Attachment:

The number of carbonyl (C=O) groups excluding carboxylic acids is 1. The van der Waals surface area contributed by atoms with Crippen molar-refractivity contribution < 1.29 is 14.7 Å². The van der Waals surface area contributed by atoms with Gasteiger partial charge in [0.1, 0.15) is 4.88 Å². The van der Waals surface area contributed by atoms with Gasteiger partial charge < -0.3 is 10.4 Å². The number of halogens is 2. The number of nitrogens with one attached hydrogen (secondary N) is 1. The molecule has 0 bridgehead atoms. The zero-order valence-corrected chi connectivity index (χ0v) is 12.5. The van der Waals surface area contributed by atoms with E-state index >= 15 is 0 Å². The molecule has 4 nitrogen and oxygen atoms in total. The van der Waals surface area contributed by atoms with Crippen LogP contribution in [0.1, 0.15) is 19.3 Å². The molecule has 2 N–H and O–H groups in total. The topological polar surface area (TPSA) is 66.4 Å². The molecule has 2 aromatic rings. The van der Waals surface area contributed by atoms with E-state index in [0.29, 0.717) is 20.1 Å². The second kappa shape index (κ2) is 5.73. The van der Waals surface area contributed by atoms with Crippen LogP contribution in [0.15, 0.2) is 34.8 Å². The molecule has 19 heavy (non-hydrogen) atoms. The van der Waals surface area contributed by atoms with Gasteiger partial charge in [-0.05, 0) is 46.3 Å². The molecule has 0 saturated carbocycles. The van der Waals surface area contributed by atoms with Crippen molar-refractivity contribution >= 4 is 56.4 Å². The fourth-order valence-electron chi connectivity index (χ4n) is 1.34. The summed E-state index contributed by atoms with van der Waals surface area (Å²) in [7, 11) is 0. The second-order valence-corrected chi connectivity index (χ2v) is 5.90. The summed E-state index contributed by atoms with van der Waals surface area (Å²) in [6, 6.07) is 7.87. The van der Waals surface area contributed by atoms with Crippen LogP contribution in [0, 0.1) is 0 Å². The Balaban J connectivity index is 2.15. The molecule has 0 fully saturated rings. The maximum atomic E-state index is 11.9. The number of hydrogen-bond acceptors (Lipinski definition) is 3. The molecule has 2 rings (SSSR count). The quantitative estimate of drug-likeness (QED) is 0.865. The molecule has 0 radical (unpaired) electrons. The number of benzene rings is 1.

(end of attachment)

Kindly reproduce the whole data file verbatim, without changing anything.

The number of carbonyl (C=O) groups excluding carboxylic acids is 1. The van der Waals surface area contributed by atoms with Crippen molar-refractivity contribution < 1.29 is 14.7 Å². The van der Waals surface area contributed by atoms with Gasteiger partial charge in [0.1, 0.15) is 4.88 Å². The van der Waals surface area contributed by atoms with Gasteiger partial charge < -0.3 is 10.4 Å². The number of halogens is 2. The number of nitrogens with one attached hydrogen (secondary N) is 1. The molecule has 0 bridgehead atoms. The zero-order valence-corrected chi connectivity index (χ0v) is 12.5. The van der Waals surface area contributed by atoms with E-state index >= 15 is 0 Å². The molecule has 4 nitrogen and oxygen atoms in total. The van der Waals surface area contributed by atoms with Crippen LogP contribution in [0.1, 0.15) is 19.3 Å². The molecule has 2 N–H and O–H groups in total. The topological polar surface area (TPSA) is 66.4 Å². The molecule has 2 aromatic rings. The van der Waals surface area contributed by atoms with E-state index in [0.29, 0.717) is 20.1 Å². The second kappa shape index (κ2) is 5.73. The van der Waals surface area contributed by atoms with Crippen LogP contribution in [0.15, 0.2) is 34.8 Å². The molecule has 19 heavy (non-hydrogen) atoms. The van der Waals surface area contributed by atoms with Gasteiger partial charge in [-0.05, 0) is 46.3 Å². The molecule has 0 saturated carbocycles. The van der Waals surface area contributed by atoms with Crippen molar-refractivity contribution >= 4 is 56.4 Å². The fourth-order valence-electron chi connectivity index (χ4n) is 1.34. The summed E-state index contributed by atoms with van der Waals surface area (Å²) in [7, 11) is 0. The second-order valence-corrected chi connectivity index (χ2v) is 5.90. The summed E-state index contributed by atoms with van der Waals surface area (Å²) in [6, 6.07) is 7.87. The van der Waals surface area contributed by atoms with Crippen LogP contribution in [0, 0.1) is 0 Å². The Balaban J connectivity index is 2.15. The molecule has 0 fully saturated rings. The maximum atomic E-state index is 11.9. The number of hydrogen-bond acceptors (Lipinski definition) is 3. The molecule has 2 rings (SSSR count). The quantitative estimate of drug-likeness (QED) is 0.865. The molecule has 0 radical (unpaired) electrons. The number of benzene rings is 1.